Becoming One of THOSE Families

I have wanted to post about this for a few weeks, yet I have not wanted to post about this. But it is becoming such an integral part of who I am now that I must share. So, here I go.

We are about to become one of those families. A homeschooling family. Yes, we are. From the time Liam was 14 months old until last Fall (3 ½ years of age), I had him in either Mother’s Day Out or preschool. I was fine with Mother’s Day Out; it worked well for us. But when I decided to put him in a “real school” and did so for a little over a year, I felt unsettled the entire time.

In September and October 2006, I really began wavering on keeping him in preschool. He already knew most of the curriculum they were teaching. I’m not trying to brag, but I’m his mom and have bragging rights, this kid is smart. He picks up on everything quickly, so he was already bored in preschool and running wild as a result. Bored in preschool, have you ever heard of it? I know, I should’ve tried some other preschools, but this was “one of the best”. But instead of doing the preschool shuffle, I knew the issue was much deeper for me. I finally admitted to my husband that I was concerned whether I would ever be happy with anyone else educating my son. After all, no one else loves him as much as I do. No teacher shed those tears over trying to adopt him. Thus, no one else could care for his educational well-being the way that I do.

I’m a former public school teacher. Homeschooling is such a topic of taboo within the public school system. During my formal teaching days, I hated the idea of homeschool. I thought homeschooling families were nuts. I imagined them all as social outcasts. I never imagined that I would even consider the idea of homeschooling my kids. Yet, here I am. And I’m proud to say that I will be responsible for my boys’ education.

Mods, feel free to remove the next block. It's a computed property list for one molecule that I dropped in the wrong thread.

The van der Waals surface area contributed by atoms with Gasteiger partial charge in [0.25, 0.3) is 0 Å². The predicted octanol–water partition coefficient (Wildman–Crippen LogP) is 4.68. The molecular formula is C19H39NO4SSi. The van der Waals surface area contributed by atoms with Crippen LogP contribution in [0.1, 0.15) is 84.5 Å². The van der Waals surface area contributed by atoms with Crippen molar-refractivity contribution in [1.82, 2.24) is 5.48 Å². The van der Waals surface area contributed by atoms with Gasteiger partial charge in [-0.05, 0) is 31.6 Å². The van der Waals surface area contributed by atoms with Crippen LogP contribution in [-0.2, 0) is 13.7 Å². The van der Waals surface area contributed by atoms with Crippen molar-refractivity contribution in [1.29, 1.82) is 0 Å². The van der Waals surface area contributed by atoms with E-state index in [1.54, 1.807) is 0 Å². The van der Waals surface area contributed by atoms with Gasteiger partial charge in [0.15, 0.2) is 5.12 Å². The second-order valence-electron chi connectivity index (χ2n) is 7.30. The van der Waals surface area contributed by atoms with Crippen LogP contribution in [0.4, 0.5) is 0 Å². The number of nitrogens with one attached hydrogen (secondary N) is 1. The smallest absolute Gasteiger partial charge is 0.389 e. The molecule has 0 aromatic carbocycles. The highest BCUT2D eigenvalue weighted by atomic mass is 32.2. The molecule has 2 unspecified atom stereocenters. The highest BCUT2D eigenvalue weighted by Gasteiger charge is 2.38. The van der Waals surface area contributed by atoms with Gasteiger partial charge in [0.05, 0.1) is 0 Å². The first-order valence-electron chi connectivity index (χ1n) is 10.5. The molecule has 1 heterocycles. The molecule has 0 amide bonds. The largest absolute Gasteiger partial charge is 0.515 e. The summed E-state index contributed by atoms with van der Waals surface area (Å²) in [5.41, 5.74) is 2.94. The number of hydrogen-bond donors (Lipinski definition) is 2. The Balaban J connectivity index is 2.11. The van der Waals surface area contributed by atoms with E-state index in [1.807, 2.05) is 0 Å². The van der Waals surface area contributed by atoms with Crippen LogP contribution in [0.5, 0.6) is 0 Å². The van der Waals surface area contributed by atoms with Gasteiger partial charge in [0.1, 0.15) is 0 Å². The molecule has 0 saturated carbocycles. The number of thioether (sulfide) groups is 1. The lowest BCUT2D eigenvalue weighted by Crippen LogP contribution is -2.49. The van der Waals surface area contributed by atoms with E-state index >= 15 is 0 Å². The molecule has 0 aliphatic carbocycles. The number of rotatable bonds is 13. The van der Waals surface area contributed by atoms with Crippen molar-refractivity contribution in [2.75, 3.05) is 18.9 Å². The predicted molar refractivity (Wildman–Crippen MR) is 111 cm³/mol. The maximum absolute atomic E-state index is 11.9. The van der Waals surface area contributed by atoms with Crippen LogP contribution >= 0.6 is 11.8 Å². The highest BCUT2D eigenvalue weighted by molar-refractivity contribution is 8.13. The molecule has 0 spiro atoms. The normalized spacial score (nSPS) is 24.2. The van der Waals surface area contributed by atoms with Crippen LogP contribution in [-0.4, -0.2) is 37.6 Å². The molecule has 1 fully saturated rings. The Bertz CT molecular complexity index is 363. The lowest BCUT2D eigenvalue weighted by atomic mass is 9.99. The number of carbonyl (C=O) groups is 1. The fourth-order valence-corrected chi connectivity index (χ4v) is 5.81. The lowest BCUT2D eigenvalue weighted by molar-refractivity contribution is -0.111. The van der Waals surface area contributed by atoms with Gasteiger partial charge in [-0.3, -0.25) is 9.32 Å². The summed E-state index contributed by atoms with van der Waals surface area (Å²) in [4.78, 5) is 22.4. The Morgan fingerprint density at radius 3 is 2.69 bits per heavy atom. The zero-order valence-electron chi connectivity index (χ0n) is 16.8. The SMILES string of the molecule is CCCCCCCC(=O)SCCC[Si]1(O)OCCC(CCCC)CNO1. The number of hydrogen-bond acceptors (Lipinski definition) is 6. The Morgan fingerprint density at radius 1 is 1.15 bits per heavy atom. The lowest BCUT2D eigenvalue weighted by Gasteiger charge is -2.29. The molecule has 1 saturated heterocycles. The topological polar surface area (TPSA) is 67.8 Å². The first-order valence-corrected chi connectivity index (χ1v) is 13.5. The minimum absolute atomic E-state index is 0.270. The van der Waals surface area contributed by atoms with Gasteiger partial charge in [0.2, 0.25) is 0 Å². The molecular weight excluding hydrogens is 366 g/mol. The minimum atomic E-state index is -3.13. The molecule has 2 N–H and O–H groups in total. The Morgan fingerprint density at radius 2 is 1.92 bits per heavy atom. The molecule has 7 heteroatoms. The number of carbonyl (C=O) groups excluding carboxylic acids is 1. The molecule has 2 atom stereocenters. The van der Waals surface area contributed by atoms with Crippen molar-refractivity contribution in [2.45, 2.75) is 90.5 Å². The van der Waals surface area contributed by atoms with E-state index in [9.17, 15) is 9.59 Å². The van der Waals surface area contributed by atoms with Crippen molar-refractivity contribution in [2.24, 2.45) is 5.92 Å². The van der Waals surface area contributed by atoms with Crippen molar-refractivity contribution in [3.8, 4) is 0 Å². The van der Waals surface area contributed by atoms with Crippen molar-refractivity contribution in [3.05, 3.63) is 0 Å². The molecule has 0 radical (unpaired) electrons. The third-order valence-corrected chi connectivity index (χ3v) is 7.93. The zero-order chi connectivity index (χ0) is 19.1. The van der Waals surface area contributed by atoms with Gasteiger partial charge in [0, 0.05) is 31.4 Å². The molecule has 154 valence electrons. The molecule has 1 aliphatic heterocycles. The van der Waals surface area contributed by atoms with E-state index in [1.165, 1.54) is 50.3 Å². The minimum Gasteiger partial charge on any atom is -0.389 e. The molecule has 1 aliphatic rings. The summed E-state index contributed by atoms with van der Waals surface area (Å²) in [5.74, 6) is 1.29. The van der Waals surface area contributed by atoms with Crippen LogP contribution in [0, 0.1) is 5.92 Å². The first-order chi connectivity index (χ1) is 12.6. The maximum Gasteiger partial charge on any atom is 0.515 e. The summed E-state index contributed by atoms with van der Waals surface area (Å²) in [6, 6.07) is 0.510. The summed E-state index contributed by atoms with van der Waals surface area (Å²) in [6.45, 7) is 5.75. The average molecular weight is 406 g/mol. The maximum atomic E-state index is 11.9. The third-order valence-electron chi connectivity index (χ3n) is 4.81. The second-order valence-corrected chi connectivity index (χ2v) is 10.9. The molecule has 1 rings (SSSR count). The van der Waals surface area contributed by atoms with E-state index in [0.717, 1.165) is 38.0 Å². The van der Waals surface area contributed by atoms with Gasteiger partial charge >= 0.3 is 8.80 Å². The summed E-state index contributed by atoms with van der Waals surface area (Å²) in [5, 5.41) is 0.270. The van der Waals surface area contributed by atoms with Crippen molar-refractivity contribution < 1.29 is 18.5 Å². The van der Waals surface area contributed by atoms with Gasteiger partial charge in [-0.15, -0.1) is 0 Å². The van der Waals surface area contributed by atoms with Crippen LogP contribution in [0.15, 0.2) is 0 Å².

What pushed me over the edge to make this decision? Several things:
1. Liam’s personality has a major flaw. (What? I'm going to admit he's not perfect?!) He is easily impressed with the behavior of those around him. I know that most children are this way, but Liam’s personality causes this to be of great concern for me. So why put him in a room with his peers for 8 hours, 5 days a week and hope that he’ll settle down enough to actually learn something?
2. I attended a homeschooling workshop at Creative Arts in Action a few months ago. I went to this Homeschooling 101 on a Saturday with great doubts in my mind. I thought for absolute certain that I would walk away from this discussion and tell Rick, “Nope, absolutely not. No homeschooling for us.” So, I walked into the workshop with my arms crossed and a stern look on my face. Yet, I walked out with complete resignation to admit that I have been wrong for a very long time. Part of this workshop brought in some homeschooling families as a panel, and the audience threw random questions at the parents and kids. I was awestruck at the kids’ abilities to articulately answer each question. I was amazed at their respectful attentiveness. Remember that I’m a former teacher, so I have a pretty good idea of how “most” kids behave, but these kids left all of that in the dust. I came home and told Rick, “We are homeschooling. This is the way to go for us.” And we haven’t looked back since.
3. Research is showing that the cohesion of homeschool families is greater than those participating in public and even private schools. Now, don’t throw darts at me. Your family may prove those stats wrong, but I want to do everything I can to keep my family intact. Satan would love to tear us apart, and we will face many obstacles along the way, but I’m going to do all that I can to keep us close.